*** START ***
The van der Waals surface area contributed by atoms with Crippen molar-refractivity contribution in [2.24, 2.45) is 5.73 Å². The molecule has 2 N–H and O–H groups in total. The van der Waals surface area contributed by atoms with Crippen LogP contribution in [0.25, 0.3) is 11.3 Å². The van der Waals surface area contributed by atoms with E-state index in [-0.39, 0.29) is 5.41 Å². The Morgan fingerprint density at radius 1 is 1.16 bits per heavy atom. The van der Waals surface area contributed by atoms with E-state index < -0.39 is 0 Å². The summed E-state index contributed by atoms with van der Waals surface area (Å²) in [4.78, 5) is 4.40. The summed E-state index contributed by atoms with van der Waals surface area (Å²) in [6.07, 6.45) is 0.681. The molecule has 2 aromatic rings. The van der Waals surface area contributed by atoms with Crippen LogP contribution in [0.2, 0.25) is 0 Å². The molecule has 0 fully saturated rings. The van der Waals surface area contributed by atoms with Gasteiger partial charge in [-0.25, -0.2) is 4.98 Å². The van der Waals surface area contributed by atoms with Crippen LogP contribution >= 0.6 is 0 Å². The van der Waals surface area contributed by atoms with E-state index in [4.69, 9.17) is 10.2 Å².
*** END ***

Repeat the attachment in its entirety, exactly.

The van der Waals surface area contributed by atoms with Crippen molar-refractivity contribution in [2.24, 2.45) is 5.73 Å². The molecule has 2 N–H and O–H groups in total. The van der Waals surface area contributed by atoms with Crippen LogP contribution in [0.25, 0.3) is 11.3 Å². The van der Waals surface area contributed by atoms with E-state index in [-0.39, 0.29) is 5.41 Å². The Morgan fingerprint density at radius 1 is 1.16 bits per heavy atom. The van der Waals surface area contributed by atoms with E-state index < -0.39 is 0 Å². The summed E-state index contributed by atoms with van der Waals surface area (Å²) in [4.78, 5) is 4.40. The summed E-state index contributed by atoms with van der Waals surface area (Å²) in [6.07, 6.45) is 0.681. The molecule has 2 aromatic rings. The van der Waals surface area contributed by atoms with Crippen LogP contribution in [0.2, 0.25) is 0 Å². The molecule has 0 fully saturated rings. The van der Waals surface area contributed by atoms with Gasteiger partial charge in [-0.25, -0.2) is 4.98 Å². The van der Waals surface area contributed by atoms with Crippen LogP contribution >= 0.6 is 0 Å². The van der Waals surface area contributed by atoms with E-state index in [4.69, 9.17) is 10.2 Å².